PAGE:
North Korea test-fired a ballistic missile on Wednesday, a day after it announced the resumption of nuclear talks with the United States.
South Korea’s Joint Chiefs of Staff said the missile was fired from waters off the peninsula’s east coast near the port city of Wonsan, reached an altitude of 910 km (565 miles) and traveled about 450 km (280 miles) to the east before landing in the Sea of Japan.
A US official familiar with the matter told CNN that the missile was not fired from a submarine although the tested missile is designed to function as a submarine-launched ballistic missile (SLBM).
South Korea said the missile tested Wednesday may have been from the Pukguksong class of submarine-launched ballistic missiles (SLBM).
“Today’s test could be North Korea’s declaration of its development of the new SLBM, or Pukguksong-3, which is the upgraded version of the Pukguksong-1 missile,” said Moon Keun-sik, an expert at the Korea Defense and Security Forum.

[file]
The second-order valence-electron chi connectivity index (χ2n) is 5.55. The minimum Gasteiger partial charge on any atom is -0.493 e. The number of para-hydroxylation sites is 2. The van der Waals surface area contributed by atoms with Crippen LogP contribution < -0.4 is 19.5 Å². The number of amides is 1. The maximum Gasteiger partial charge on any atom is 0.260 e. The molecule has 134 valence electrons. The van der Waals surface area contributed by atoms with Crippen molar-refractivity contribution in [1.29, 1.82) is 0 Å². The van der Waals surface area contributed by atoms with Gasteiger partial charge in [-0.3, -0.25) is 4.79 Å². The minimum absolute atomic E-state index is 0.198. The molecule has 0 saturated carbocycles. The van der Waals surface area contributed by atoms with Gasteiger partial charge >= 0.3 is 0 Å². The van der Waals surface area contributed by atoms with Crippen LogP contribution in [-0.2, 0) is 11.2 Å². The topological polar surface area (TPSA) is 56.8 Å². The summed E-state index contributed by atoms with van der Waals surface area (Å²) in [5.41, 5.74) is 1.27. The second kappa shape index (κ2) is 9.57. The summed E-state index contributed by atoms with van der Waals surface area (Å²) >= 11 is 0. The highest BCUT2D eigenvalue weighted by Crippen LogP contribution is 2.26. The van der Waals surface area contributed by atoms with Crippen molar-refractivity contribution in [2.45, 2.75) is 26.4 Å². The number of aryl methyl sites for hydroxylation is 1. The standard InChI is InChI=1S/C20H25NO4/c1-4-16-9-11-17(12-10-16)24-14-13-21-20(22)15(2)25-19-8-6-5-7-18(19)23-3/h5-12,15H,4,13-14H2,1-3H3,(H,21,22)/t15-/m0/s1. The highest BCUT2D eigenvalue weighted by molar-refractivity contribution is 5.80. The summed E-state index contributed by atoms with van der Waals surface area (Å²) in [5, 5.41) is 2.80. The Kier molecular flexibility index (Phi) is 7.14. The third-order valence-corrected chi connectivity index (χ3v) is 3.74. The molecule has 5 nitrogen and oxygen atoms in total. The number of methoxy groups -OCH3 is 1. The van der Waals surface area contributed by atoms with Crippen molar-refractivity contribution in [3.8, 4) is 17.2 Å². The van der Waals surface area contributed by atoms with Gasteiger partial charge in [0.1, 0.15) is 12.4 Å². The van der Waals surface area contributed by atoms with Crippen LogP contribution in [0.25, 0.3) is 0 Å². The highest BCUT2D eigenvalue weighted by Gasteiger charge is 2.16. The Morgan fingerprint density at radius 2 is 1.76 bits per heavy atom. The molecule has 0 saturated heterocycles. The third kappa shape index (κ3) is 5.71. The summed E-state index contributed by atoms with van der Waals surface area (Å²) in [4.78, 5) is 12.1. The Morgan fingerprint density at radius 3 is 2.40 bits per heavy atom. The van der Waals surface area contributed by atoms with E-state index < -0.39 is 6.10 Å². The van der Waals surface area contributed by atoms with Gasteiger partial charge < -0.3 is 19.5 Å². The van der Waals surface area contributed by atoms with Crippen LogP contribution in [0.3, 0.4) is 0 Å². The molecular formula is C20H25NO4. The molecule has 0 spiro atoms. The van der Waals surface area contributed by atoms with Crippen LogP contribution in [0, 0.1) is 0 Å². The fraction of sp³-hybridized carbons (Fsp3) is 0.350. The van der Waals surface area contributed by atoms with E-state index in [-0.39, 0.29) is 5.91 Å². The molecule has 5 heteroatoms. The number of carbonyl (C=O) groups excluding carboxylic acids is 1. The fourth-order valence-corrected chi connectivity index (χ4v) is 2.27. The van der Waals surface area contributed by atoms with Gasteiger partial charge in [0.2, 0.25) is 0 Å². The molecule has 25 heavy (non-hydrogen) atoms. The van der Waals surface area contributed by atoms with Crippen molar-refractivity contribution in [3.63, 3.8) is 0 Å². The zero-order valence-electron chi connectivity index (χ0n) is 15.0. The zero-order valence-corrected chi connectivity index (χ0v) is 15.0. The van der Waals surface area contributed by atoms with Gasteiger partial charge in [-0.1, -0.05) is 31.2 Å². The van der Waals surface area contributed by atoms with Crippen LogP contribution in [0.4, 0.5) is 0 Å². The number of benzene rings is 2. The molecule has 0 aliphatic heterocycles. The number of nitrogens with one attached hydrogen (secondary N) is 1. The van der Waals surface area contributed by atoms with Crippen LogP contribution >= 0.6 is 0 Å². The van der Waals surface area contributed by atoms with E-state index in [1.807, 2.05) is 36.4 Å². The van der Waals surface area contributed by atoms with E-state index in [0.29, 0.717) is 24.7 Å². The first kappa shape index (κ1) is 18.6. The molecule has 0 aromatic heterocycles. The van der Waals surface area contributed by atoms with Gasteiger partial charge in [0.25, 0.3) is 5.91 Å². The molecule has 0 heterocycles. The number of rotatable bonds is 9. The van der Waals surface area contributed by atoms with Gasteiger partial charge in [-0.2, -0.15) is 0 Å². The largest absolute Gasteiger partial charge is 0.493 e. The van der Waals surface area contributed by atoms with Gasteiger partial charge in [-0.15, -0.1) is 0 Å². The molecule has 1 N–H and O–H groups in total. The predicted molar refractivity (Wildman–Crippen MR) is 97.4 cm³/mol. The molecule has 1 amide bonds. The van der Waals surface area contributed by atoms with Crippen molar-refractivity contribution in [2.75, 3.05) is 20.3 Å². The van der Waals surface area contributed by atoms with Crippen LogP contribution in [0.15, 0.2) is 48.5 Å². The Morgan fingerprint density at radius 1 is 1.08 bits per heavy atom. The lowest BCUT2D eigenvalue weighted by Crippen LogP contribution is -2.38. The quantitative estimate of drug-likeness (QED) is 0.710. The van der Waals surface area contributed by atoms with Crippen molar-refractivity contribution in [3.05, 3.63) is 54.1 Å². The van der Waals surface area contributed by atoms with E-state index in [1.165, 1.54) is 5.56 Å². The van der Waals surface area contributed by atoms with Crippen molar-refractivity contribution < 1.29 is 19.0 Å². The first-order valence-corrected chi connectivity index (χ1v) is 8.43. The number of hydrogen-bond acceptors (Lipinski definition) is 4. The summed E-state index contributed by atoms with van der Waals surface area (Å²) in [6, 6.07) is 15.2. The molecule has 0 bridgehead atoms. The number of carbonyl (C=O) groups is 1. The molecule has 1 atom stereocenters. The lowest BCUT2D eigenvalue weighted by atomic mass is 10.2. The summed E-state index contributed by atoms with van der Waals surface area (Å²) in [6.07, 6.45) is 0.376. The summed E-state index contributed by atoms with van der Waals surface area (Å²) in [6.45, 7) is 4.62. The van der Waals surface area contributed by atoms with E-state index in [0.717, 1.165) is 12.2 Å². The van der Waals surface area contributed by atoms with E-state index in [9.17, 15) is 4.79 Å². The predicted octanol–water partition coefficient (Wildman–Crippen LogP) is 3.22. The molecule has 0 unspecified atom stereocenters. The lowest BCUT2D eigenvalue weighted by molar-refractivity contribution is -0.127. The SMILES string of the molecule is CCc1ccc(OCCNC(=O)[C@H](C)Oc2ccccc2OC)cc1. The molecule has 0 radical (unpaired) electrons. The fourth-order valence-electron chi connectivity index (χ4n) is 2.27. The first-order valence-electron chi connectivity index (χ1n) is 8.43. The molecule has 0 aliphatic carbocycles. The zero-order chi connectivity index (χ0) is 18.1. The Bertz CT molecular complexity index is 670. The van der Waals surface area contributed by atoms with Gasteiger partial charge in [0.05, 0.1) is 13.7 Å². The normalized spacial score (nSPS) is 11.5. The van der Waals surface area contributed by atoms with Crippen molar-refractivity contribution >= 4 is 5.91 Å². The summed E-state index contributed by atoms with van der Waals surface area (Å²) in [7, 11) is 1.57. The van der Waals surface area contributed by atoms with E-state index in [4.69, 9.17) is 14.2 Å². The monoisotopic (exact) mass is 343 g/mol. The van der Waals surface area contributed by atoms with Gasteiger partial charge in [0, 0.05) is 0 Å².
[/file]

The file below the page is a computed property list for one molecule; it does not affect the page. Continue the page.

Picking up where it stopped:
In August 2016, North Korea successfully test-fired a Pukguksong-1 ballistic missile, codenamed KN-11, from a Sinpo-class submarine off the east coast, which flew around 500 km at the maximum altitude of around 500 to 600 km.
Japanese Prime Minister Shinzo Abe strongly condemned the missile launch and said it was a violation of UN resolutions.
In a statement issued by a State Department spokesperson, the US called on North Korea “to refrain from provocations, abide by their obligations under UN Security Council Resolutions, and remain engaged in substantive and sustained negotiations to do their part to ensure peace and stability on the Korean Peninsula and achieve denuclearization.”
[Sources: Reuters, NPR, CNN, CBS News]